I always empty, scrub with dish soap, and refill water bowls at every cat visit. Like a person’s water glass that is left out on the table, cat water bowls collect dust (“there’s a speck in my water!”), debris, litter, and a filmy bio scum from saliva. I make sure my cat clients have clean, fresh water all the time.

A few good combs for cats

I’d like to suggest a few combs and brushes for daily or weekly cat fur maintenance. When I sit down to groom a cat, these are the ones I pull out first. I’m not a grooming expert, but I’ve found these useful for me.

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If you plan on only have one grooming tool for your cat, I suggest getting one of these (pictured above). This basic comb will work with long hair, medium hair, and short hair. You can’t go wrong with these combs. If you cat is prone to matting, use the wide-spaced teeth first to help detangle, then finish off with the finer side. If your cat ventures outside and gets bits of nature stuck to their fur, like burrs or leaves, you can get them out with this. If your longhaired cat has a messy bottom after using the litter box, this is a great tool to comb out the dirty bits. These combs are inexpensive, around $9-$13, durable, easily available at all pet stores, and practical. If you only have one grooming tool, get one of these.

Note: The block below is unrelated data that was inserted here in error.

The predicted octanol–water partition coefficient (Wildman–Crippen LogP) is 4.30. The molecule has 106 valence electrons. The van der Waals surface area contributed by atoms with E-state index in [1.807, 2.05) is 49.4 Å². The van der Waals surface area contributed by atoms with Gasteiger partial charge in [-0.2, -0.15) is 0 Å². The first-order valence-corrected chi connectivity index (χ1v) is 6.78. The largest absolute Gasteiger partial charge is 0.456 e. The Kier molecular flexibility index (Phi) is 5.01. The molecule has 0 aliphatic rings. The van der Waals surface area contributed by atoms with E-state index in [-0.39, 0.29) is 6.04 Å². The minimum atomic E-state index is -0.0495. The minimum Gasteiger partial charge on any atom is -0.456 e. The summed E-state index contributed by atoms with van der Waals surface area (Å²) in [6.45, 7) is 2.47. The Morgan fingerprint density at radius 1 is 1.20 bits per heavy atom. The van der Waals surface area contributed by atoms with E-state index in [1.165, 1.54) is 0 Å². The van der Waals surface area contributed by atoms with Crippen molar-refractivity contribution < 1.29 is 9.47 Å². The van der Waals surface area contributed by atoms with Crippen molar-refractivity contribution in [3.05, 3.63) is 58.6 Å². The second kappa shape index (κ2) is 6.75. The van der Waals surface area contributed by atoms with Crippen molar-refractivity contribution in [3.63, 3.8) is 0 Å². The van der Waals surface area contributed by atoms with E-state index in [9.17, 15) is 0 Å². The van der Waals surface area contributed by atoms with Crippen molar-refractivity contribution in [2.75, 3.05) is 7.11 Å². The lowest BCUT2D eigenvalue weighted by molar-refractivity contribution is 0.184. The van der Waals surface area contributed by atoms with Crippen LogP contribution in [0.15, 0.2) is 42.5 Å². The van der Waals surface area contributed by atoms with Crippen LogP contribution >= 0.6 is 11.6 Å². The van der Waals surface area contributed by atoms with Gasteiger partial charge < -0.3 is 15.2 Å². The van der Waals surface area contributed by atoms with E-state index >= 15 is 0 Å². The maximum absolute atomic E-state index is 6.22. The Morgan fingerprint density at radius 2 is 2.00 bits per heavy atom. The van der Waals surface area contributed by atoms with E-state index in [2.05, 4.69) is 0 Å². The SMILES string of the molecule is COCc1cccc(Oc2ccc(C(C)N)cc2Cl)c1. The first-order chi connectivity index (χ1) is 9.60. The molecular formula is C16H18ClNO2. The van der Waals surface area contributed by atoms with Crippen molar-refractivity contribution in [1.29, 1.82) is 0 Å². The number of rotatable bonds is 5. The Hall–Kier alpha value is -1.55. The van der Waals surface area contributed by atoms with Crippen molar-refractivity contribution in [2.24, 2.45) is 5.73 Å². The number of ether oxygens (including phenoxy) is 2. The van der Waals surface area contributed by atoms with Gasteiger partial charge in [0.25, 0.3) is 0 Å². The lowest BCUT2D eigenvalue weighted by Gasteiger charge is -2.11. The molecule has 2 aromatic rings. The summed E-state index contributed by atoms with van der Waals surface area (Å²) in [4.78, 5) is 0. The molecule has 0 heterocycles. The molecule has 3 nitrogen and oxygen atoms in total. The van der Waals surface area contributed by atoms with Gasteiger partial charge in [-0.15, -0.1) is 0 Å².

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For short-haired to medium-haired cat, I recommend a Zoom Groom, or some other similar type of silicone brush. The Zoom Groom works well because it is small and you can maneuver with it easily; I got a handled silicone brush years ago, and it isn’t as easy to use as this smaller handle-free brush. It is gentle, and when your cat sheds, these brushes can remove a lot of loose fur quickly. Cats generally like these brushes and will let you brush and brush the loose fur away. They are soft, so you don’t have to worry about pricking or hurting your cat or creating bald spots. They’re easy to clean. They’re also great for removing hair from furniture and cat trees!